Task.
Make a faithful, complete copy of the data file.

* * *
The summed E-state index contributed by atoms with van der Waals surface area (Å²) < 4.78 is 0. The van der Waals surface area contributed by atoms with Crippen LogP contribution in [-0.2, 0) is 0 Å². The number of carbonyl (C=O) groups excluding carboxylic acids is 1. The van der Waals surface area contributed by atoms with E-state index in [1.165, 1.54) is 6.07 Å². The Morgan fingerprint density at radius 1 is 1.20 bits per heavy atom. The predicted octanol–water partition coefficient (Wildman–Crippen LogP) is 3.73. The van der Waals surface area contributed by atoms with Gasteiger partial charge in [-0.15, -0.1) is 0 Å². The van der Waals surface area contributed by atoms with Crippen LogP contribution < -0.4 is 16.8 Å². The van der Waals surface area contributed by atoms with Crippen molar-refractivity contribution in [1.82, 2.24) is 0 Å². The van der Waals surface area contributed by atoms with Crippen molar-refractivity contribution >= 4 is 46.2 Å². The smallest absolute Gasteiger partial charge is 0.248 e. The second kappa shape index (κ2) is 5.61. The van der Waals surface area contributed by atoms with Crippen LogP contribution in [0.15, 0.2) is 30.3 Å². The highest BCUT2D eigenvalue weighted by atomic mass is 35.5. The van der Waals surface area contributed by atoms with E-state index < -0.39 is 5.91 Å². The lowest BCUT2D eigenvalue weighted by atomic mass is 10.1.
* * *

The summed E-state index contributed by atoms with van der Waals surface area (Å²) < 4.78 is 0. The van der Waals surface area contributed by atoms with Crippen LogP contribution in [-0.2, 0) is 0 Å². The number of carbonyl (C=O) groups excluding carboxylic acids is 1. The van der Waals surface area contributed by atoms with E-state index in [1.165, 1.54) is 6.07 Å². The Morgan fingerprint density at radius 1 is 1.20 bits per heavy atom. The predicted octanol–water partition coefficient (Wildman–Crippen LogP) is 3.73. The van der Waals surface area contributed by atoms with Gasteiger partial charge in [-0.15, -0.1) is 0 Å². The van der Waals surface area contributed by atoms with Crippen LogP contribution < -0.4 is 16.8 Å². The van der Waals surface area contributed by atoms with Crippen molar-refractivity contribution in [1.82, 2.24) is 0 Å². The van der Waals surface area contributed by atoms with Crippen molar-refractivity contribution >= 4 is 46.2 Å². The smallest absolute Gasteiger partial charge is 0.248 e. The second kappa shape index (κ2) is 5.61. The van der Waals surface area contributed by atoms with Crippen LogP contribution in [0.15, 0.2) is 30.3 Å². The highest BCUT2D eigenvalue weighted by atomic mass is 35.5. The van der Waals surface area contributed by atoms with E-state index < -0.39 is 5.91 Å². The lowest BCUT2D eigenvalue weighted by atomic mass is 10.1.